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The Sound of Practice

Updated: Apr 21, 2021

One evening over dinner, my dad asked how Claire was doing at piano.


"Her playing doesn't sound as smooth as it used to be. There's a lot of stopping and restarting. It sounds like she's not very sure how to play the piece," he started.


Cue alarm bells going off in my head. Panicky thoughts start to seep in: Has she not been practising enough? Have we been practising wrongly? Have I not been observant during our practice sessions?


He continued, "Is she learning something new?"


Phew! Yes, that was it. She was learning a new piece. A fairly long piece that comprised 2 movements. I thank my dad for being insightful in recognising that that period of rough playing was not an indication of the lack of practice, but instead a manifestation of consistent practice during the learning phase.


Somewhere between The Sound of Silence and The Sound of Music is The Sound of Practice. (Fabulous quote by Yours Truly, if I can say so myself. Thankyouverymuch.)


What does perfect practice sound like?


Perfect practice is messy

It is akin to being in a construction site. It might look like a big mess. The sounds of repeated drilling at material go on and on and on. Honestly, it might not sound good overall. Over time, the discordant noises disappear, perhaps replaced by less frequent and more acceptable sounds of "patching" work. We start to see the work coming together and soon, get to enjoy the finished product.


Perfect practice is slow

I am always excited for my children to learn new material and encourage (okay, push) them to see how much new music they can learn. Colette reminded me of the need for slow practice by divvying up a new segment into even smaller chunks. She then decided on the approach to do 10 careful repetitions of a chunk each day. "So that we don't let the bad guys (i.e. learned mistakes) sneak into the castle (i.e. the music)," she said. Mistakes that are not acknowledged and corrected become learned mistakes. It's easy to learn mistakes but hard to unlearn them. Don't collect the bad guys. Seal all doors before moving to the next part of the castle.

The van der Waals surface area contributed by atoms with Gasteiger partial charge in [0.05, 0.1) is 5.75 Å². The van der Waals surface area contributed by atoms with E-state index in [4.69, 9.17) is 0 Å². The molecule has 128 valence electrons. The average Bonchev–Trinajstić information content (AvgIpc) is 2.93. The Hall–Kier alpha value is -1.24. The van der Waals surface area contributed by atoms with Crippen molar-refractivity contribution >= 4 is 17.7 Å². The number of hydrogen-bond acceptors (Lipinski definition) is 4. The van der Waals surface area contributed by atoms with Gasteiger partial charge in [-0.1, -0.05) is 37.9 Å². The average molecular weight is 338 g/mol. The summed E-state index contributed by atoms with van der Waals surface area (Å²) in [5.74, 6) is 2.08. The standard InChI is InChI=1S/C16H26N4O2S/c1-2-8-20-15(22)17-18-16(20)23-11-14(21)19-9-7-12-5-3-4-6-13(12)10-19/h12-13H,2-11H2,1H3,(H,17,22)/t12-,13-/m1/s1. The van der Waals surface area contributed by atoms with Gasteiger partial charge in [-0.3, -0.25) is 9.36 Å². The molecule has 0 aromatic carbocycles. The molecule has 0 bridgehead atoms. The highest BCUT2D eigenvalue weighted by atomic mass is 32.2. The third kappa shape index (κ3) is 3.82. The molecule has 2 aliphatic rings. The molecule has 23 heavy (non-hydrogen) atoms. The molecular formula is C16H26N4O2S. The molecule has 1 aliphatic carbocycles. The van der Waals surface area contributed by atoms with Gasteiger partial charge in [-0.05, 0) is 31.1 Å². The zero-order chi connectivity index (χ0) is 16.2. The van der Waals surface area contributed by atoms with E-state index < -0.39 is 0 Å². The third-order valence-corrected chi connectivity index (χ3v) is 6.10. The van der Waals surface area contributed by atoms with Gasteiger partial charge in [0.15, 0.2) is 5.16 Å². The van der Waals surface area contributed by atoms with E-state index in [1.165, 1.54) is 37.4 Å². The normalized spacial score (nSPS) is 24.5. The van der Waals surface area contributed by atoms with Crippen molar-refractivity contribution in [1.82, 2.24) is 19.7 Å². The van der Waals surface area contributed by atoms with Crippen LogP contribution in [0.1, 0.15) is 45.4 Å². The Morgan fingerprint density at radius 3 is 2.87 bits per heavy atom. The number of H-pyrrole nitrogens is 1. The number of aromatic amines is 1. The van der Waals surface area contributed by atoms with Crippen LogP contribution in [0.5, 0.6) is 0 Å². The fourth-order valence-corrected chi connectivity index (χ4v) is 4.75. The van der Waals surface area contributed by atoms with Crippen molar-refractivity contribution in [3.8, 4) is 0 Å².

Perfect practice has stops

As much as I love for my children to be eager to play and even lose themselves in the flow of the music, they need to learn how to stop. This is the difference between performing (when we play on after we make a mistake) and practising. I was surprised that our teachers had to make a deliberate effort to teach my children to stop after playing the section they are asked to. How is it that they don't understand a simple instruction to STOP? Why are they ignoring the teacher's instruction to STOP at this specific spot?? Argh! Most of the time, they try to play on, to show that they know the rest of the piece, or to indicate that they wish to move on from drilling at this tiresome chunk. Sometimes it's because they are not actively listening to the length of the section that they are being asked to play, hence their brain doesn't register where to stop. It's tough but necessary to be firm with stops until the mistake is acknowledged and corrected, so that it doesn't become a learned mistake. This requires asking the child to actively listen or (if your child can read her score) using highlighter tape to 'colour block' the specific section. I've even heard of a teacher who used dark tape to block off all the notes in the score except for the section to practise. You need to plug the leak in the bucket before you add more water to it. Otherwise all that effort in pouring in new content goes nowhere.